quantization coefficients, which causes 
many of the frequency coefficients to be 
quantized to 0. As more and more of the 

frequency coefficients become 0, the more 
an image can be compressed. 

During quantization, the image data is 
divided by die values in die quantization 
table, but during JPEG decoding, image 
data must be dequantized. Dequantization 
is performed by multiplying the decoded 
image data by the value in the quantiza¬ 
tion table, thereby restoring it to a value 
close to the prequantization value. 

Entropy Encoding 

The final step in the JPEG encoding pro¬ 
cess is entropy encoding. The JPEG spec¬ 
ification allows for either arithmetic or 
Huffman encoding. It is generally ac¬ 
knowledged that arithmetic encoding per- 

but is much more complex to implement. 
Also, diere are currently patent problems 
with using arithmetic encoding, so most 
implementors steer clear of it. Huffman 
encoding is in die public domain and can 
be used without worry of patent infringe¬ 
ment. Consequently, Huffman encoding 
is utilized in most JPEG implementations 
and in the CAL code. 

Using Huffman encoding as the en¬ 
tropy-coding mechanism provides addi¬ 
tional lossless compression for the already 
highly processed image data. Huffman 

compression is based upon the statistical 

pressed: Symbols that occur frequently in 
the data are assigned shorter Huffman 
codes; those that occur infrequently are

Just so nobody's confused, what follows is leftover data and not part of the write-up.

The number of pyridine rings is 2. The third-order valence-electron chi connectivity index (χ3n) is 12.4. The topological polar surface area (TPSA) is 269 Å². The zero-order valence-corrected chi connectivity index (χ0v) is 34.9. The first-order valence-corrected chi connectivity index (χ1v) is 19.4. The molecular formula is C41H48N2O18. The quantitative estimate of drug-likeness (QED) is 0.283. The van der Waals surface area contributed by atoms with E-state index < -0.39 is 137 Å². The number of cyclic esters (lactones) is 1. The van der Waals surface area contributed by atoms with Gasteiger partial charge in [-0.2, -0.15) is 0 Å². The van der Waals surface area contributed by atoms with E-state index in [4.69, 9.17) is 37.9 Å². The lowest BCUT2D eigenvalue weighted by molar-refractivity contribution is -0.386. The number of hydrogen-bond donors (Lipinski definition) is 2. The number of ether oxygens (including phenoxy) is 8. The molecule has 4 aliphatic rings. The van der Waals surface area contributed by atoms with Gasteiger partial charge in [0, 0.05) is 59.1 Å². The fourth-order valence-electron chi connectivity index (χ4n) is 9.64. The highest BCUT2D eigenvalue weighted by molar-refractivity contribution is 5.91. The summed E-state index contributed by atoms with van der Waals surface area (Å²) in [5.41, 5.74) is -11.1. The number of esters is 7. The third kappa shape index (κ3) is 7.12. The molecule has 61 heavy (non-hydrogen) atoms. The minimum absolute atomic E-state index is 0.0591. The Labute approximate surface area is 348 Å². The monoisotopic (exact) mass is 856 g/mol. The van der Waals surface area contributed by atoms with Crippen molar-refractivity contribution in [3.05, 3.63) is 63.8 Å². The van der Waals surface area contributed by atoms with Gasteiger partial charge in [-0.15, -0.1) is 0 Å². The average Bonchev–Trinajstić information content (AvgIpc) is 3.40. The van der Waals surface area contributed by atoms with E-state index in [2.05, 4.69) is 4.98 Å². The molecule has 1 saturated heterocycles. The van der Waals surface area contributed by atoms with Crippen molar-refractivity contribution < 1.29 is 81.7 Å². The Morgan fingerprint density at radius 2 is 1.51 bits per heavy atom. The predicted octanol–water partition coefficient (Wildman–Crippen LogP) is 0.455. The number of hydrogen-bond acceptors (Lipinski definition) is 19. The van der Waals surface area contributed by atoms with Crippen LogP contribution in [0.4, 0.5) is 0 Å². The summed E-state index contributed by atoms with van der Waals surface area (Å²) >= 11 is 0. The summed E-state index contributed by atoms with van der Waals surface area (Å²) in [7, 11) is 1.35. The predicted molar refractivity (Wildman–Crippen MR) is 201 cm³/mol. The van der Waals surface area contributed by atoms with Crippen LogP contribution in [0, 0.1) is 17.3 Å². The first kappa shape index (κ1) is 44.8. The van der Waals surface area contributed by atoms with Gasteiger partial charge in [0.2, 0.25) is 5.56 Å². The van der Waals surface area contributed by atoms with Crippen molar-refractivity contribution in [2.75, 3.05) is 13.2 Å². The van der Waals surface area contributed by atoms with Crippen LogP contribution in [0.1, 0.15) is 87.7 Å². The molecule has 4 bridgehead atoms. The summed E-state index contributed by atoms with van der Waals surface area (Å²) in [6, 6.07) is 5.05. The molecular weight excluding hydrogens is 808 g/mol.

assigned longer codes. Compression will 
occur as long as there is a large difference 
between the occurrence counts of the 
most common and the least common sym¬ 
bols. Note also that Huffman coding is bit 
oriented, not byte oriented. Tlic Huffman 
codes assigned to the various symbols are 
bit packed together into the tightest pos¬ 
sible configuration of bytes. This makes 
the code for I luffman encoding/decoding 
difficult to write and debug because the 
data stream has to be examined at the bit 
level. Convenient byte boundaries do not 
exist at the lowest level. 

During the encoding process, the JPEG 
frequency coefficients for a block of im¬ 
age data are bit encoded as a variable- 
length Huffman code, followed by a vari¬ 
able-length integer. During decoding, the 
variable-length codes and accompanying 
variable-length integers ate converted back 
into integer values for subsequent pro- 

Two additional forms of data com¬ 
pression occur in tlie entropy-coding step: 
della coding of tlie DC coefficients of ad- 

Smooth, flicker-free, sprite-based animation for multimedia — 
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Using the static-link library built from the C++ 
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CAL uses 2-D 4:2:2 chroma subsampling, 
which seems to be an acceptable trade¬ 
off between image quality and compressed 
image size for the photographic-quality 

Each 8x8 block of color-component in¬ 
formation is referred to as a "data block" 
or “data unit." TO define a region of an 
image. 2-D 4:2:2 subsampling requires four 
blocks of Y image data for each block of 
Cb and Cr data. These six blocks arc re¬ 
ferred to as a minimum coded unit (MCU). 
Without subsampling, an MCU would con¬ 
sist of one block of Y, one block of Cb,